When asked to pick a conspiracy to write about, the first thing that came to mind is the belief that famous rapper Tupac Shakur faked his death and is still alive.
Tupac was a victim of a drive-by shooting, which is believed to be legitimate, although no one has come out to say that they actually saw him die. Suge Knight, producer and friend, was in the car with Tupac, only was grazed by a bullet, and the last time he saw Tupac was entering a helicopter in which the two were having a coherent conversation. Tupac’s body was cremated the following day and no autopsy report was made. Knight has gone on to tell a Los Angeles based radio station that no one has saw Tupac’s body and that he is not sure he is even dead. This information was presented by Daily Mail, a UK based newspaper, with the article written by Andrea Magrath who is a prominent celebrity and pop culture writer. Other than those hard facts, what fuels the conspiracy is the continued releases of Tupac albums. Ted Goertzel (2011) states that, “It isn’t essential that practitioners actually believe the theory; they may just find it plausible and useful to raise doubts and discredit their competitors.” This idea that we as media consumers and conspiracy cravers just need enough evidence to stump a peer in conversation is what keeps the Tupac legend alive.
Most of the conspiracy references derived from this story revolve around songs that were part of the 7 albums released after his death. His new alter-ego that appears on these works is “Makavelli” which refers to Machiavelli who was an Italian war strategist who believed in faking ones death in order to fool the enemy. These facts were brought up by an anonymous author in the west coast hip hop and rap fan blog, Donmega.com. Tupac even makes references to the film Armageddon and even congratulates the Denver Broncos on winning a Super Bowl in his 1998 release 2pac’s Greatest, which was released 2 years prior to both of those events. In a music video for the 2001 release of the album Till the End of Time, a corresponding music video to the opening track features Tupac wearing nike sneakers that didn’t come out till two years following his death. This according to David Wong, an Executive Editor of Cracked.com and New York Times best selling author. Cracked.com is not a traditional news site, rather more of a pop culture resource. It was believed that Tupac fled to Cali, Colombia and that lyrics such as “I’m going back to Cali” have been misinterpreted all along as California rather that the Colombian city. This post was made by About.com in their Urban Legend section. Oddly enough though, it is actually a screen shot of CNN’s website in which the article is written by Robert Spencer; CNN has since taken down the article and thats why you can only read it on sites such as these. Lastly, in the hologram performance in the picture posted above, “Tupac” mentions Coachella which wasn’t even around when he was alive but yet they had the audio of him saying it.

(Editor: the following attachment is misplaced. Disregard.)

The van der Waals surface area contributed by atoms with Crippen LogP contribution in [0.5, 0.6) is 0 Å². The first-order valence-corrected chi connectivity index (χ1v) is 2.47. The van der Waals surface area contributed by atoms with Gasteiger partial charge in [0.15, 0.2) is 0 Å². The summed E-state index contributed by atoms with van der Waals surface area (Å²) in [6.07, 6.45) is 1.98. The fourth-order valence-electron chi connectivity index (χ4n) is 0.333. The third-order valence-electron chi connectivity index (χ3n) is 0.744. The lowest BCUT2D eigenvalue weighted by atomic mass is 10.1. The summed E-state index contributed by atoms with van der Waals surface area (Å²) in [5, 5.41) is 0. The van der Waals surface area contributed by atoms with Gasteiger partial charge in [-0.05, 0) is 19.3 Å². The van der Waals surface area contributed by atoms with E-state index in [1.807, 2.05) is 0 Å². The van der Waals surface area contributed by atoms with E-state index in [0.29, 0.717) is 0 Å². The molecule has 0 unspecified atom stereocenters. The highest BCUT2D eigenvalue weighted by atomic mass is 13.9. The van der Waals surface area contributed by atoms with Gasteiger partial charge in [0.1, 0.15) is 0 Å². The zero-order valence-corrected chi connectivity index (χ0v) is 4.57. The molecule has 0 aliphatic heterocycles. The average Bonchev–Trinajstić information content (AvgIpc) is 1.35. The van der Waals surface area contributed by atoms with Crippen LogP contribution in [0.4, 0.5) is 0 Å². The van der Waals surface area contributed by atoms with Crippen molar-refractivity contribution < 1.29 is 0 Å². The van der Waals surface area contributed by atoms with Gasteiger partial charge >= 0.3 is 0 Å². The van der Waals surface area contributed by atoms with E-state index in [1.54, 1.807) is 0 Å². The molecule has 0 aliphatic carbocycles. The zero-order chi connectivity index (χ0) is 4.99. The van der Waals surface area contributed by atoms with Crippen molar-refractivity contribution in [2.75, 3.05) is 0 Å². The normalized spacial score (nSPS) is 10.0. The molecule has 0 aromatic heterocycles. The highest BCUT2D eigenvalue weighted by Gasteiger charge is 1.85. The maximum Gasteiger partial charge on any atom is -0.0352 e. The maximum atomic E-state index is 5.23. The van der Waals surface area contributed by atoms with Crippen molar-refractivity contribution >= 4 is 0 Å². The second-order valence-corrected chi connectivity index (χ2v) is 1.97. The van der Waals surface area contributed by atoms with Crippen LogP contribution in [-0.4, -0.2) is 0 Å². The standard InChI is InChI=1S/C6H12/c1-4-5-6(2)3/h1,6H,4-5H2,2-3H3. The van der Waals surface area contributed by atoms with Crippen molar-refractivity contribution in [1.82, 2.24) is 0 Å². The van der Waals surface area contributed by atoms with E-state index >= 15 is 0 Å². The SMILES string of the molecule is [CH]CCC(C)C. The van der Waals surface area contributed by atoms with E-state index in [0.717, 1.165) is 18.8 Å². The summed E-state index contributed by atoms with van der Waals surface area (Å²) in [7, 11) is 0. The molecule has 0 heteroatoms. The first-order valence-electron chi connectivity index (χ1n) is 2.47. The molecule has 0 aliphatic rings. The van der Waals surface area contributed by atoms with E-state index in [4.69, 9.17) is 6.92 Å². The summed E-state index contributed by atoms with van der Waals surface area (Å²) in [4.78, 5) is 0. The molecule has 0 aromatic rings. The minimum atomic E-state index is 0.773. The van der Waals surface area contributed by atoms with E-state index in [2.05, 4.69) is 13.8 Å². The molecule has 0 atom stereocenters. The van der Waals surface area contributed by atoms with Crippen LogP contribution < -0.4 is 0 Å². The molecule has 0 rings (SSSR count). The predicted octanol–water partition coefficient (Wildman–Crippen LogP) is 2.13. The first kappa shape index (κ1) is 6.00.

The expression of this meme is interesting because it is unclear whether fans are extrapolating too much information from media content to form an opinion, or are former Tupac publicists and peers fueling this fire by purposely adding to the speculation in order to sell more records even after his death. In any case, categorizing this meme into a larger thematic structure is tough since the only similar occurrence to this one is the supposed death of Paul McCartney from The Beatles. Meme theorist Susan Blackmore states, “They vary slightly in the copying and some of them are more frequently copied than others. That is how we get useless popular crazes, and good ideas that never seem to get off the ground. I think there can be no doubt that memes count as replicators” (p. 16). The idea of memes catching on because of their similarity to other meme’s ties in with both the Tupac comparisons to Machiavelli and Paul McCartney. Tupac draws much of his influence through pop culture. Though he is one of the sole creators of the rap genre, he inevitably feeds off of other creators work leaving him in the position of immitation. By faking his death, he was riffing off of the idea of sacrificing himself for safety of his family. This idea is evident in countless films and novels and clearly gives the conspiracy a bit of humanity to add to it’s compelling evidence.
On a personal level, I feel much like the authors I pulled facts from; an avid fan who want’s to believe that he is alive and that he’s pulled off the greatest hoax of all time. Tupac is truly an innovator and it wouldn’t surprise me if he ended up being the ultimate meme smasher by coming out in 2014 and selling millions of records.
Susan Blackmore (1999). The Meme Machine. London: Oxford University Press.
Ted Goertzel (2011) “The conspiracy meme,” Skeptical Inquirer, 35(1).